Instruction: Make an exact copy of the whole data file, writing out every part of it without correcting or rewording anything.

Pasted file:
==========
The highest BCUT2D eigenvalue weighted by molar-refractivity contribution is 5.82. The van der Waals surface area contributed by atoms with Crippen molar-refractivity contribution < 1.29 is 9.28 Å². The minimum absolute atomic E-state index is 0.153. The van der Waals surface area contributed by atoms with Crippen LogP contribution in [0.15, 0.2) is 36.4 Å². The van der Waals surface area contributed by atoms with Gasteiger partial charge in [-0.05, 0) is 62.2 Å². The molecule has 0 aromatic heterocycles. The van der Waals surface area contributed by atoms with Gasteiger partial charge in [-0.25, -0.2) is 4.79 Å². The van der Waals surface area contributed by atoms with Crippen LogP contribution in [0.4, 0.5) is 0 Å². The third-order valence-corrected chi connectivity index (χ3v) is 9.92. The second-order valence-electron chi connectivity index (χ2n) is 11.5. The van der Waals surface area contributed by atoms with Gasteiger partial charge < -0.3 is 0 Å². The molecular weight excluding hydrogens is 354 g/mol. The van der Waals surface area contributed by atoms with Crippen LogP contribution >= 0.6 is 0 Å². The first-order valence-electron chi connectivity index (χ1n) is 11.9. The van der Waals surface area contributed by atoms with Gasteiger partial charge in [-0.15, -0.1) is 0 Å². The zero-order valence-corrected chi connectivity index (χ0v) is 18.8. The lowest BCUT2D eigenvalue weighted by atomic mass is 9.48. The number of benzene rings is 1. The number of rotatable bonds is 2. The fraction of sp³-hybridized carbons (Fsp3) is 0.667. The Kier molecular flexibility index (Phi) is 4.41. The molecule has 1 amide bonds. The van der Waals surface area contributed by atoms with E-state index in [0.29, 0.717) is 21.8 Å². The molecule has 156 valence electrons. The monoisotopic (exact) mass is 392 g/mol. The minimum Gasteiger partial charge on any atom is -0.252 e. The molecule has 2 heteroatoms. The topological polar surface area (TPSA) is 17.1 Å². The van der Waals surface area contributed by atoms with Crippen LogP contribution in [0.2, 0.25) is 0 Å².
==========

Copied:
The highest BCUT2D eigenvalue weighted by molar-refractivity contribution is 5.82. The van der Waals surface area contributed by atoms with Crippen molar-refractivity contribution < 1.29 is 9.28 Å². The minimum absolute atomic E-state index is 0.153. The van der Waals surface area contributed by atoms with Crippen LogP contribution in [0.15, 0.2) is 36.4 Å². The van der Waals surface area contributed by atoms with Gasteiger partial charge in [-0.05, 0) is 62.2 Å². The molecule has 0 aromatic heterocycles. The van der Waals surface area contributed by atoms with Gasteiger partial charge in [-0.25, -0.2) is 4.79 Å². The van der Waals surface area contributed by atoms with Crippen LogP contribution in [0.4, 0.5) is 0 Å². The third-order valence-corrected chi connectivity index (χ3v) is 9.92. The second-order valence-electron chi connectivity index (χ2n) is 11.5. The van der Waals surface area contributed by atoms with Gasteiger partial charge < -0.3 is 0 Å². The molecular weight excluding hydrogens is 354 g/mol. The van der Waals surface area contributed by atoms with Crippen LogP contribution >= 0.6 is 0 Å². The first-order valence-electron chi connectivity index (χ1n) is 11.9. The van der Waals surface area contributed by atoms with Gasteiger partial charge in [-0.15, -0.1) is 0 Å². The zero-order valence-corrected chi connectivity index (χ0v) is 18.8. The lowest BCUT2D eigenvalue weighted by atomic mass is 9.48. The number of benzene rings is 1. The number of rotatable bonds is 2. The fraction of sp³-hybridized carbons (Fsp3) is 0.667. The Kier molecular flexibility index (Phi) is 4.41. The molecule has 1 amide bonds. The van der Waals surface area contributed by atoms with E-state index in [0.29, 0.717) is 21.8 Å². The molecule has 156 valence electrons. The monoisotopic (exact) mass is 392 g/mol. The minimum Gasteiger partial charge on any atom is -0.252 e. The molecule has 2 heteroatoms. The topological polar surface area (TPSA) is 17.1 Å². The van der Waals surface area contributed by atoms with Crippen LogP contribution in [0.2, 0.25) is 0 Å².